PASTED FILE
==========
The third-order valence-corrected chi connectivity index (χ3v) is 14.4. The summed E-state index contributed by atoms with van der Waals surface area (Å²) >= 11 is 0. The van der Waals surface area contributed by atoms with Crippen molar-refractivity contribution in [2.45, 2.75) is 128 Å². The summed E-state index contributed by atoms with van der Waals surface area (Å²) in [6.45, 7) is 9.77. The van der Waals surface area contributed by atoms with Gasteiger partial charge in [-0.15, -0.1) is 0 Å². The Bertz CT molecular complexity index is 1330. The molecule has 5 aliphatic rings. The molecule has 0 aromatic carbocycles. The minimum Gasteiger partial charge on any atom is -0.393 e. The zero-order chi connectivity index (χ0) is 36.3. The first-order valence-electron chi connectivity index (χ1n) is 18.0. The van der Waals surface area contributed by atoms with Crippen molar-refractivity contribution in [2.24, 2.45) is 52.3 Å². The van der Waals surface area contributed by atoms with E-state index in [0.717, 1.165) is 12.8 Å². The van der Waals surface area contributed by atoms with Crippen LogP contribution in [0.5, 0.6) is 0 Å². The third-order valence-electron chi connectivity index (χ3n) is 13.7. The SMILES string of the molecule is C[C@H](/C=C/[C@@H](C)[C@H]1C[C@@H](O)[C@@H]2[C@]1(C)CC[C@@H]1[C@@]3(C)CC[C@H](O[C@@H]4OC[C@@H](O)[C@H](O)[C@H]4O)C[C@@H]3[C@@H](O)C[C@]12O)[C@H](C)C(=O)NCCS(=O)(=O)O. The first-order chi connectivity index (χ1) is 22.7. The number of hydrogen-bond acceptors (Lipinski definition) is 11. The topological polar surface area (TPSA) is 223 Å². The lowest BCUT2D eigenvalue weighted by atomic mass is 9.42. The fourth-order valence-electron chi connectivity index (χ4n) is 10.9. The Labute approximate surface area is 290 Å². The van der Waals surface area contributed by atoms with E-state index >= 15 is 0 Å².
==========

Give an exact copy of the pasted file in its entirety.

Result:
The third-order valence-corrected chi connectivity index (χ3v) is 14.4. The summed E-state index contributed by atoms with van der Waals surface area (Å²) >= 11 is 0. The van der Waals surface area contributed by atoms with Crippen molar-refractivity contribution in [2.45, 2.75) is 128 Å². The summed E-state index contributed by atoms with van der Waals surface area (Å²) in [6.45, 7) is 9.77. The van der Waals surface area contributed by atoms with Gasteiger partial charge in [-0.15, -0.1) is 0 Å². The Bertz CT molecular complexity index is 1330. The molecule has 5 aliphatic rings. The molecule has 0 aromatic carbocycles. The minimum Gasteiger partial charge on any atom is -0.393 e. The zero-order chi connectivity index (χ0) is 36.3. The first-order valence-electron chi connectivity index (χ1n) is 18.0. The van der Waals surface area contributed by atoms with Crippen molar-refractivity contribution in [2.24, 2.45) is 52.3 Å². The van der Waals surface area contributed by atoms with E-state index in [0.717, 1.165) is 12.8 Å². The van der Waals surface area contributed by atoms with Crippen LogP contribution in [0.5, 0.6) is 0 Å². The third-order valence-electron chi connectivity index (χ3n) is 13.7. The SMILES string of the molecule is C[C@H](/C=C/[C@@H](C)[C@H]1C[C@@H](O)[C@@H]2[C@]1(C)CC[C@@H]1[C@@]3(C)CC[C@H](O[C@@H]4OC[C@@H](O)[C@H](O)[C@H]4O)C[C@@H]3[C@@H](O)C[C@]12O)[C@H](C)C(=O)NCCS(=O)(=O)O. The first-order chi connectivity index (χ1) is 22.7. The number of hydrogen-bond acceptors (Lipinski definition) is 11. The topological polar surface area (TPSA) is 223 Å². The lowest BCUT2D eigenvalue weighted by atomic mass is 9.42. The fourth-order valence-electron chi connectivity index (χ4n) is 10.9. The Labute approximate surface area is 290 Å². The van der Waals surface area contributed by atoms with E-state index >= 15 is 0 Å².